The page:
CBD Oils and Supplements Reviewed by ConsumerLab

Hi this is Dr Tod Cooperman

I'm the president and founder of ConsumerLabcom and I'm here to talk today about CBD supplements and CBD oil Now CBD is a compound found in hemp and marijuana, which is also hemp, it is a cannabinoid There are other cannabinoids in hemp such as THC which is psychoactive CBD is not believed to be psychoactive but has other potential uses other than affecting your behavior or mood

CBD products are now widely available online, however, technically, they are illegal — dietary supplements really do not include CBD The FDA has said that because CBD is being developed as a drug and it actually may be approved in 2018, later in the year as a drug: as a result of that it really is not a supplement Nevertheless it is being sold, it can be purchased, and what ConsumerLab did, because we've had lots of requests from from our readers — in terms of what's really in CBD, which ones are most cost effective, what's the quality of these products — we went out and purchased a number of popular CBD products and tested them for the amounts of CBD and THC, as well as for potential contamination with heavy metals We've published a report — it's on consumerlabcom now and you can access that if you are a member –it's $42 a year, we have reports on every type of major supplement on the market at this point

We've been doing this since 1999 In terms of CBD, what we found is, first of all, the products can contain fairly little in terms of CBD — as little as 2 milligrams per dose or serving up to about 22 milligrams, so a big difference — about a tenfold difference However, it's important to keep in mind that that's a lot less than what's being used in clinical trials with CBD where they're using hundreds of milligrams per day, often 500 or more milligrams per day, and that's being shown to be effective particularly in terms of reducing the number of seizures in people with certain forms of epilepsy that are difficult to control with conventional drugs for epilepsy There isn't really a lot of evidence, there's really virtually no evidence in terms of the effectiveness of very low dose CBD as you would find in these supplements, nevertheless people are using it Many people are reporting benefits — again that's just based on their own experience, and they're using it for pain relief, they're using it for anti-anxiety use, and a variety of other uses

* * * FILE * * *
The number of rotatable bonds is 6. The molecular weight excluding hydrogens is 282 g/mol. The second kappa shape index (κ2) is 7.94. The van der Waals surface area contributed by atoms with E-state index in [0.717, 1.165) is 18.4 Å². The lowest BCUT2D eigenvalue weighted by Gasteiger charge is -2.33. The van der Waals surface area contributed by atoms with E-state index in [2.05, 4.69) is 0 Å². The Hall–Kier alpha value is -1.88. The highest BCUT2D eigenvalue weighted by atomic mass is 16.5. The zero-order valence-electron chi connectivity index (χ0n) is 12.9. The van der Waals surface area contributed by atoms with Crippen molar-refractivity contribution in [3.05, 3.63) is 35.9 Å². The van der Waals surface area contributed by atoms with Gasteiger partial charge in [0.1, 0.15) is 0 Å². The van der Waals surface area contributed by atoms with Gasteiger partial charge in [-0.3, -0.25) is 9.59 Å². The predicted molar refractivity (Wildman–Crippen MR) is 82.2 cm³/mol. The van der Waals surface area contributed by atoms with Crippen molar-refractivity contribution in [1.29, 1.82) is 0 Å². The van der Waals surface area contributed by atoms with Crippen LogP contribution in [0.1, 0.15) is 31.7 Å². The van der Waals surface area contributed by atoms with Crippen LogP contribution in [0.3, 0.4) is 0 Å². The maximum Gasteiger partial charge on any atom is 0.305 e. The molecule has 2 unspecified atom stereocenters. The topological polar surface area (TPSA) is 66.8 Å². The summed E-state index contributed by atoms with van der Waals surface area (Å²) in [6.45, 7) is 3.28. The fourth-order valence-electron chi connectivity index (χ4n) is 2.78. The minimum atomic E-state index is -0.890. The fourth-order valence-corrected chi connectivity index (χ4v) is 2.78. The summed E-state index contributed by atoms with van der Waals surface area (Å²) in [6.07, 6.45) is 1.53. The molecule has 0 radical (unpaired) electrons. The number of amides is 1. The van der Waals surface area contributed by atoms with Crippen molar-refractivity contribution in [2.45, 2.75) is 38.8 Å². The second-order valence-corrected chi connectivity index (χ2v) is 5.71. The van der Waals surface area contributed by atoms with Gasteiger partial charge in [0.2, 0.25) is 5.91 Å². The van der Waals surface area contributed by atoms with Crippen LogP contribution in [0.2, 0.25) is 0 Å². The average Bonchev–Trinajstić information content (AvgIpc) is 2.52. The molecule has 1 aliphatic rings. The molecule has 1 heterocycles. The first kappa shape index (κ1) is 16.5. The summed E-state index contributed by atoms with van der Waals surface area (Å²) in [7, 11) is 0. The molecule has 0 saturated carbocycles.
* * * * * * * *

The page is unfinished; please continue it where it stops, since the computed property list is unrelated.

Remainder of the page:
Again those are really not supported clinically, however, we have reported on what's in these products and how they compare and I'll talk to you a little bit right now about really what to look for at least on a label and again you can look at our report to really get the details, but what's interesting is that because of the legal situation with CBD a number of companies are not putting CBD on the label — they're calling it a hemp extract, and I'll show you some examples A popular product right now is CW and we tested both the product for people as well as for pets and what you'll see, and I'll try to hold this up, is that you won't even see CBD mentioned on the label for the CW products, it just says hemp extract (and I'm not holding this up well) 28 milligrams and that's per a 1 ml serving Hemp extract, you know basically, is kind of a code word for CBD If you just see hemp oil, that may be kind of the carrier or base that they're using, but the hemp oil itself does not have CBD Hemp oil is made from seeds; the seeds of the hemp plant have virtually no CBD in them

So if you hear hemp oil — we we have tested at ConsumerLab hemp oil products as well, like this one and some others, don't expect CBD from a product that's just a hemp oil product, that's not what they're meant for, they really contain various omega 3 and 6 fatty acids We have a whole report on hemp oil supplements as well as other seed oil supplements on ConsumerLab com, such as flaxseed, borage oil, etc, but don't expect CBD from hemp oil Now some products some companies are really putting it out there that they do contain CBD, an example would be Plus CBD oil, and you can see they state clearly at least on this label 10 milligrams of cannabidiol per capsule, and then you'll see other variations

This is Bluebird and I believe they make no claim in terms of the actual CBD in there However, all these products based on our testing do contain appreciable amounts of CBD So, there's a variety of products Again, if you really want CBD, if it's a product that just says hemp "oil," don't expect CBD, if it says hemp "extract," you can expect some Some products are actually just saying can phyto-cannabinoids which is kind of a way of — I'm trying to find a product that says phyto-cannabinoids — here's one right here, this is a nano-enhanced hemp oil, and it's talking about phyto cannabinoid diols that are in the product

Some of that is likely to be CBD, but not all of it, and then you'll see other products that claim to contain a combination of CBD and CBDa CBDa is another type of cannabinoid, but again you're not going to know how much of it is CBD unless you test it, as we've done at ConsumerLab In terms of price, we found that you could get a dose of 10 milligrams of CBD for as little as 80 cents from some of these products or as much as 3 or 4 dollars for 10 milligrams So if you're going to use CBD, you may as well spend as little as you can to get to get good quality CBD Again, you'll find that information in our report on CBD at ConsumerLab

com if you have any questions, you can post a comment or question where this video appears, or you can email us at info@ConsumerLab com So, once again, this is Dr Tod Cooperman of ConsumerLab com

Thanks for your time

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